How absolutely, astonishingly, completely the world changed after December 17, 1903. Not quickly, at first. The Wright’s motorized, manned kite only flew 120-feet, less than the wingspan of many modern aircraft and, secretive and paranoid perhaps, the brothers took their time getting out the word, enough so that there were challenges through the years for the unprecedentedness of the achievement.
But then, men and women took to the air, eventually outer space, and the planet simultaneously grew smaller and larger as a result.
All because a couple of bicycle mechanics in the town of Dayton, Ohio read everything they could on the subject of heavier than air flight, thought they could do it better than the lavishly funded formal scientists of the day, applied their self-taught mechanical skills and creative problem solving abilities, including finding a safe but out of the way venue for their experiments, and, somehow, leaped into the sky.
The U.S. Air Force has an amazing museum of flight at Wright-Patterson Air Base in Dayton, the site honoring, of course, Wilbur and Orville. (By the way, if you and your kids have any interest in the subject, you can easily spend an amazing day wandering around more than 300 aircraft. Been there, with my then-17-year-old son; we opened the museum one Sunday morning, and closed it that evening. And, free admission! Thanks, taxpayers!)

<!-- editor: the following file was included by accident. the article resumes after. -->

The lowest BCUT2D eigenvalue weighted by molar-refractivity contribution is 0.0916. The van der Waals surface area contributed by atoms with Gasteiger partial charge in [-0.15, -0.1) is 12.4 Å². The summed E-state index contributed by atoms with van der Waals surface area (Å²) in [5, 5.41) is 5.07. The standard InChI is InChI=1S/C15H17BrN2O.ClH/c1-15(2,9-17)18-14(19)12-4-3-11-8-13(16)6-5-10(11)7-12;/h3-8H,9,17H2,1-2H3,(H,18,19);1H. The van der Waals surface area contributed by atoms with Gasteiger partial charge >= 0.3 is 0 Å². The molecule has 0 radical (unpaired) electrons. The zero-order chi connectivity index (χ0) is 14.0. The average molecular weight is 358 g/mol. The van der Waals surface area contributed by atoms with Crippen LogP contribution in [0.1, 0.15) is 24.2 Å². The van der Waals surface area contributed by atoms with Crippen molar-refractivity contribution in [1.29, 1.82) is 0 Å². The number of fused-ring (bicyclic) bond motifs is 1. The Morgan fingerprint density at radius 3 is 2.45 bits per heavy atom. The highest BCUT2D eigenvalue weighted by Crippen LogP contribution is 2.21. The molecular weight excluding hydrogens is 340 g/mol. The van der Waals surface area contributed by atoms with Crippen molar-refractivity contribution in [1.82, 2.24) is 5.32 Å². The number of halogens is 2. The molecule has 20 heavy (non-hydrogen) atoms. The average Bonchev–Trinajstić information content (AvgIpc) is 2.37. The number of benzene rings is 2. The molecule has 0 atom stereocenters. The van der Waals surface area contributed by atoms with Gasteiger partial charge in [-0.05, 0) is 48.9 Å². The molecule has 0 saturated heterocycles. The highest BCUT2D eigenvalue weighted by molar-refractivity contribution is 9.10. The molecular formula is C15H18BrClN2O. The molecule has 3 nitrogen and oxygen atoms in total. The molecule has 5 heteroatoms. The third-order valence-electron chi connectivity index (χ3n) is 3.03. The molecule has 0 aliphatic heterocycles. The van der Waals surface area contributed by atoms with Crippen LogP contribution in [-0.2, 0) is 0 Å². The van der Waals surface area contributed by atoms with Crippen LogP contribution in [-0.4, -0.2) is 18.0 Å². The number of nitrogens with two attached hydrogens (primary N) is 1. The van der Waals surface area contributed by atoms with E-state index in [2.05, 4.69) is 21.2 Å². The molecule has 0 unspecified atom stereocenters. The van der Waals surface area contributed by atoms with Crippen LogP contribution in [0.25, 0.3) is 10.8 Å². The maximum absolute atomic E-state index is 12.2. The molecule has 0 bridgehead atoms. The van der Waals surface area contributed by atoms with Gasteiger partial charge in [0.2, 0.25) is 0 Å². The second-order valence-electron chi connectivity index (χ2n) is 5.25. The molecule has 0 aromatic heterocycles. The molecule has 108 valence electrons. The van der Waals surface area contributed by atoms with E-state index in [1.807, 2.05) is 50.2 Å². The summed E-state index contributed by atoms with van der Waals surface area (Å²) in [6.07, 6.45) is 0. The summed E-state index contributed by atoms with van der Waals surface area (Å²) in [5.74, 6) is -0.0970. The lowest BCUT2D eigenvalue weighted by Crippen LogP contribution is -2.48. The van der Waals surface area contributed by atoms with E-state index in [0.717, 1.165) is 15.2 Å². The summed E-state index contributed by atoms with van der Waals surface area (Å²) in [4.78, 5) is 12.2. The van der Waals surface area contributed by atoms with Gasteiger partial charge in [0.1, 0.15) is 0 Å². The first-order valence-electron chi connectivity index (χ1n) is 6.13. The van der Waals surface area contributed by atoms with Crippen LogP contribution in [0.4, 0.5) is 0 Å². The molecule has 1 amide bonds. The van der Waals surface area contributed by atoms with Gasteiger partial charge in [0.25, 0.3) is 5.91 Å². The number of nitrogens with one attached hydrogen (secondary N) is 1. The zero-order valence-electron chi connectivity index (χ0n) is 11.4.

Kitty Hawk, an otherwise unremarkable bunch of sand dunes, is memorialized by a U.S. Navy aircraft carrier, (USS Kitty Hawk CV-63) the second to carry the illustrious name, soon to be decommissioned and in the news recently when the Chinese government turned it away from a ceremonial Thanksgiving visit to Hong Kong, and then objected when it transited back to home port at Yokosuka, Japan (been there! gaped at that huge ship there!) by way of the Taiwan Strait.
Finally, while we’re showing useful photos, have to share this one, the magnificent capture of that first flight, that first day of the current era of manned flight, from Wikimedia Commons.
A stunning portrait of a stunning, global civilization altering day.
It’s it for now. Thanks,
Note!: the links to Valerie’s Living Books, and Alibris used above is for the convenience of faithful reader and represents no commercial relationship whatsoever. Left-Handed Complement should be so fortunate as to ever collect remuneration of any kind for this endeavor. I can link, so I link. It’s technology. It’s cool. It’s an artifact of Sequitur Service©. Deal with it.